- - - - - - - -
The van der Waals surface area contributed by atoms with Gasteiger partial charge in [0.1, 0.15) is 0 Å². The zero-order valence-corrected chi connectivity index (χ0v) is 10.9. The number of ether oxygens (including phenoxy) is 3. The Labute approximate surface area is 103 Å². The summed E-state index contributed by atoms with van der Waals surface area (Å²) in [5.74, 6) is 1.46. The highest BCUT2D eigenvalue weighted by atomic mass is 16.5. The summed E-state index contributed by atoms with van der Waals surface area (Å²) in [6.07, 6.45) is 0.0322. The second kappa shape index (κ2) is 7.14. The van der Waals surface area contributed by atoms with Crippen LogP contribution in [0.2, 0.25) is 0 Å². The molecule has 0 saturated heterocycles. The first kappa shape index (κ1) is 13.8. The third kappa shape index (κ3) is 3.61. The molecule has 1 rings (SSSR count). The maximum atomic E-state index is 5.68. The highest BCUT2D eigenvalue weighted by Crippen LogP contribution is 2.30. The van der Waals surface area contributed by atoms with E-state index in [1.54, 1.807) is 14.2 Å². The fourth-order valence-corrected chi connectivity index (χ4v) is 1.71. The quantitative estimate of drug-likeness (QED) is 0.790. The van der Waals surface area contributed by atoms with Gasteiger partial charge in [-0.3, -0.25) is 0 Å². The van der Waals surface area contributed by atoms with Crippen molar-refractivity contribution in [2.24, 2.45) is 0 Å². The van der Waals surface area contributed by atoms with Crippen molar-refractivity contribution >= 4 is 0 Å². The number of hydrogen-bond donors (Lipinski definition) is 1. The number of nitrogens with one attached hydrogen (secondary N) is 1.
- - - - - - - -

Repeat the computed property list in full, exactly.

The van der Waals surface area contributed by atoms with Gasteiger partial charge in [0.1, 0.15) is 0 Å². The zero-order valence-corrected chi connectivity index (χ0v) is 10.9. The number of ether oxygens (including phenoxy) is 3. The Labute approximate surface area is 103 Å². The summed E-state index contributed by atoms with van der Waals surface area (Å²) in [5.74, 6) is 1.46. The highest BCUT2D eigenvalue weighted by atomic mass is 16.5. The summed E-state index contributed by atoms with van der Waals surface area (Å²) in [6.07, 6.45) is 0.0322. The second kappa shape index (κ2) is 7.14. The van der Waals surface area contributed by atoms with Crippen LogP contribution in [0.2, 0.25) is 0 Å². The molecule has 0 saturated heterocycles. The first kappa shape index (κ1) is 13.8. The third kappa shape index (κ3) is 3.61. The molecule has 1 rings (SSSR count). The maximum atomic E-state index is 5.68. The highest BCUT2D eigenvalue weighted by Crippen LogP contribution is 2.30. The van der Waals surface area contributed by atoms with E-state index in [1.54, 1.807) is 14.2 Å². The fourth-order valence-corrected chi connectivity index (χ4v) is 1.71. The quantitative estimate of drug-likeness (QED) is 0.790. The van der Waals surface area contributed by atoms with Gasteiger partial charge in [-0.3, -0.25) is 0 Å². The van der Waals surface area contributed by atoms with Crippen molar-refractivity contribution in [2.24, 2.45) is 0 Å². The van der Waals surface area contributed by atoms with Crippen molar-refractivity contribution >= 4 is 0 Å². The number of hydrogen-bond donors (Lipinski definition) is 1. The number of nitrogens with one attached hydrogen (secondary N) is 1.